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Mentoring Matters December 2015: Secondary Principals

Leadership-life Fit:

Pay your sleep debt! Seize the Z’s to improve your leadership-life fit! More sleep=more creativity, better decision-making, more empathy, and better overall health!

Leading Learning—Support Your Team in a Cycle of Continuous Improvement

At the center of collaborative learning is a cycle of continuous improvement, detailed and supported in the Iowa Professional Development Model. This resource from Learning Forward (subscription required) takes the concept of the IPDM and adapts it for a learning team/PLC.

A 5-stage Process for Continuous Learning

As teams begin, they will want to keep in mind the school and/or district’s plan for school improvement. What is the vision for improvement and what learning challenge, if addressed, will provide the greatest leverage in moving us closer to our vision?

Stage 1: Examine the Data (Week 1 Meeting)

What do our students need to know and be able to do?       
What data provide the answer to how well our students are meeting the defined outcomes as of today?

Learning teams in this stage engage in data analysis to narrow the focus for their work. For example, the team may move from a “diagnosis” of a reading comprehension issue to challenges with inferencing, in particular.

Stage 2: Set Goals (Week 2 Meeting)

What do students need to learn in order to achieve our outcomes, our vision?
What do we as teachers and leaders need to learn in order to achieve our outcomes?

Perhaps the data analysis has revealed a gap among subgroups as related to inferencing proficiency. At this stage, the team will want to be clear about what learning goals will help to address the identified need (both for students and teachers).

Stage 3: Learn!! (Weeks 3 and 4)

What learning process will move as adults toward our goal?
What learning process will move our students toward our goal?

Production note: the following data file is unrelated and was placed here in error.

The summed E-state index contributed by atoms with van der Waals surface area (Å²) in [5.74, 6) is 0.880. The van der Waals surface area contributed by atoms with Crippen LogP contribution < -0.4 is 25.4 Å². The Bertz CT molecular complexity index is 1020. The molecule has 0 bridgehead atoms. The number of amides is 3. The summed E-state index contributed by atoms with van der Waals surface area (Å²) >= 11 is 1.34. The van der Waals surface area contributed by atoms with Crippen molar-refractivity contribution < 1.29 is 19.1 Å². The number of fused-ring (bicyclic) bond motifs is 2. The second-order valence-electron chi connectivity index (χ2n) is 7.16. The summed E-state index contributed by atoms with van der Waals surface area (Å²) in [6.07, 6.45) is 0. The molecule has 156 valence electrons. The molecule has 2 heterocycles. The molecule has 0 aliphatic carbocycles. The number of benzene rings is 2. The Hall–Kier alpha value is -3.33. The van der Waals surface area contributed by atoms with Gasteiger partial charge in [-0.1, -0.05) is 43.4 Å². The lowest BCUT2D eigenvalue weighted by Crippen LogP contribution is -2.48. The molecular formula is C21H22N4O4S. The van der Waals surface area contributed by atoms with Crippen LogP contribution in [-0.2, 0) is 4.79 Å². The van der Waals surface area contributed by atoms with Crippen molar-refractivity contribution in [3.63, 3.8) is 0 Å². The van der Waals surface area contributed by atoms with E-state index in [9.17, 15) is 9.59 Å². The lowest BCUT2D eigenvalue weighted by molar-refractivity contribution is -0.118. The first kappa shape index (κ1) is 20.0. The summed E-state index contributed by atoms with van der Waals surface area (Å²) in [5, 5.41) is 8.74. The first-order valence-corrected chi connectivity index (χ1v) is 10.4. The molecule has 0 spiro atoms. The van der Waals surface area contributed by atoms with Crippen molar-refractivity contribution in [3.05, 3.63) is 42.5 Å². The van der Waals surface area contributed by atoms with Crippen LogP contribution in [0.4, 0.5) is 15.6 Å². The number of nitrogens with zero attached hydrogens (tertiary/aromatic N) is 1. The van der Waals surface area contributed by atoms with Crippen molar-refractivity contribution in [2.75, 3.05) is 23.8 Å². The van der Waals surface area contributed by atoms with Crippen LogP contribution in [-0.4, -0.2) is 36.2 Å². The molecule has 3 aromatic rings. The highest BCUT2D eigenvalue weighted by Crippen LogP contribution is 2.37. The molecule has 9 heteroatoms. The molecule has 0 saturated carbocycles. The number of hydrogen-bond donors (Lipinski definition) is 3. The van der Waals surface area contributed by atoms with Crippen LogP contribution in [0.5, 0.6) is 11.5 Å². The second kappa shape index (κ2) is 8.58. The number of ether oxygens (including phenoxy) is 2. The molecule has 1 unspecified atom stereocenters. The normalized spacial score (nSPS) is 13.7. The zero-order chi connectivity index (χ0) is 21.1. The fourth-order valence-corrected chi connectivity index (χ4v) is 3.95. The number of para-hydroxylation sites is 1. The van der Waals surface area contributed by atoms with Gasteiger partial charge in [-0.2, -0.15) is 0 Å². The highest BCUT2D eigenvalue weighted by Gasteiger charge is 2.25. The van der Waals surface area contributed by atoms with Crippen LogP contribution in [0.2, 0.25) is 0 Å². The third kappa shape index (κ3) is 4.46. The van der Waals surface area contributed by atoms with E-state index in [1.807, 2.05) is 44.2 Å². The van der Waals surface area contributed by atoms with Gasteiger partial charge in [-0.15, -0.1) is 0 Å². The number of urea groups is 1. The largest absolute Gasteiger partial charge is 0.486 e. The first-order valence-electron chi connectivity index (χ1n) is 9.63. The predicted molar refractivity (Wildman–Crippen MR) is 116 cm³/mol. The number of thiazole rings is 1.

Teachers at this stage decide how they will cultivate their content knowledge and skill in order to achieve the goal. Perhaps an individual teacher needs more knowledge about text levels and seeks to study Lexiles. Maybe the team recognizes a collaborative need for high leverage/high impact instructional strategies that support students’ development in inferencing. The individual might choose to engage in a book study while the team looks to an instructional coach for ideas and support.

Stage 4: Apply (Week 5)

What will change in our practice as a result of our learning?

As teachers implement new strategies, they will benefit from feedback and coaching.

Stage 5: Adjust and Refine (Week 6)

In the words of John Hattie: Know thy impact. Teams at this stage answer the question: What has been our impact?

Formative and summative assessments aligned to the outcomes help teachers determine progress toward these outcomes. Teachers study student work and draw conclusions about growth based upon the evidence they have collected. As they analyze and process, they may make adjustments or engage in additional learning.

As teachers master new strategies and content and student learning increases, then the cycle begins again.

This freely available template is intended to help teams identify their growth as a team in light of 10 indicators of successful teams.

Questions for Reflection

  1. What processes, protocols, and/or tools support your PLCs in engaging in a cycle of continuous improvement?
  2. How do you as the school leader allocate resources such as time, teachers, support staff, and money to support a cycle of continuous improvement?
  3. What data and data analysis tools are available to teachers?
  4. How do you as principal engage in a learning cycle with your leadership team?
  5. How do you “know your impact” in terms of your cycle of continuous improvement?

Leading Learning—Engaging Our Families

Experienced administrator and author of Engage Every Family: Five Simple Principles (2015), Steve Constantino shares a multitude of tools and strategies to connect our families to our schools. From a survey tool to gauge our current levels of engagement to ideas to promote caring, this list will move you quickly to action!

  • Asset Map Possible Components Chart
  • Action Step Chart (Blank)
  • Goal Setting Template (Blank)
  • Community Asset Mapping Made Simple (Directions)
  • Design Thinking Chart
  • Directions for Survey
  • Event Location Chart
  • Fill-in Policy Component Chart
  • Ideas to Promote Caring to Families
  • Policy Chart
  • Present Perception of Culture Chart
  • Procedures and Practices Chart
  • Student Highest Performance Chart
  • Student Lowest Performance Chart
  • Survey Score Calculation
  • The Five Simple Principles Further Defined
  • "We Already Tried That" Quick Tip and the Accompanying Chart
  • Welcoming Environment Chart

Access the website and then click ‘Download All Resources’.

Monthly Checklist

These lists are intended as a guide—we encourage you to process in your mentor-mentee team to identify other items that may need your attention!